Wheat markets rallied, while oil fell more than 5pc.
- Chicago wheat May contract up US58cents per bushel to 1154.25c/bu;
- Kansas wheat May contract up 57.5c/bu to 1157.5c/bu;
- Minneapolis wheat May up 40c/bu to 1110.25c/bu;
- MATIF wheat May contract up €7.75/t to €386.50/t;
- Black Sea wheat July contract up $3.25/t to $350/t;
- Corn May contract up 9.75c/bu to 758c/bu;
- Soybeans May contract down 11.75c/bu to 1658.75c/bu;
- Winnipeg canola November 2022 contract up C$1.80 /t to $934.90/t;
- MATIF rapeseed November 2022 contract down €1.25/t to €734/t;
- ASX July 2022 wheat contract unchanged at $409/t;
- ASX Jan 2023 wheat contract up $1.50/t to $412/t;
- AUD dollar unchanged at US$0.719;
- Dow Jones Industrials Average up 2pc;
- Brent crude down 7pc.
The crisis in Ukraine has seen countries including Egypt, Hungary, Moldova and Serbia ban exports of some products to shore up their own food security as hopes, realistic or otherwise, mount for a Russian ceasefire.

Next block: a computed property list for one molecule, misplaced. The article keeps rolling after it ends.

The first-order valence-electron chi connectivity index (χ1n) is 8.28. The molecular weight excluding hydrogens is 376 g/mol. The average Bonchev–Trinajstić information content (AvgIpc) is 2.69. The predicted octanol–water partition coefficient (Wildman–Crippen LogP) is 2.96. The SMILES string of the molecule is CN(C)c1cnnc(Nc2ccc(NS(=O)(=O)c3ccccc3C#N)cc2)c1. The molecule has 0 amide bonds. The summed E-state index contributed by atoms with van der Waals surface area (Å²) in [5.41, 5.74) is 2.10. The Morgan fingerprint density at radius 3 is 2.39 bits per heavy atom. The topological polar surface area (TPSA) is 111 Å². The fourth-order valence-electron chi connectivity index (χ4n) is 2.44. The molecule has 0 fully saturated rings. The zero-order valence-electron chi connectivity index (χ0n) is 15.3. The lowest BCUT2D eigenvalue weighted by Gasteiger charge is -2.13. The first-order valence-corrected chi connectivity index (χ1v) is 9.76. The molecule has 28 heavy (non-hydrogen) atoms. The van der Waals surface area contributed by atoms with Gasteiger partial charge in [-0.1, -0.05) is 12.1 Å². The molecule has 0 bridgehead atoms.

Weather is still on the radar in the US. The wintry mix favours Colorado and extends into Kansas, Oklahoma and north-west Texas, and rain will be crucial given how dry it was when many crops went into dormancy.
The Canadian Pacific Railway is set to walk off the job at midnight over a labour dispute, and this could further disrupt global supply chains.
Local markets remained sluggish yesterday with bids and offers through the wheat and barley markets wide. Values were relatively unchanged through current crop, while new- crop values were slighter weaker.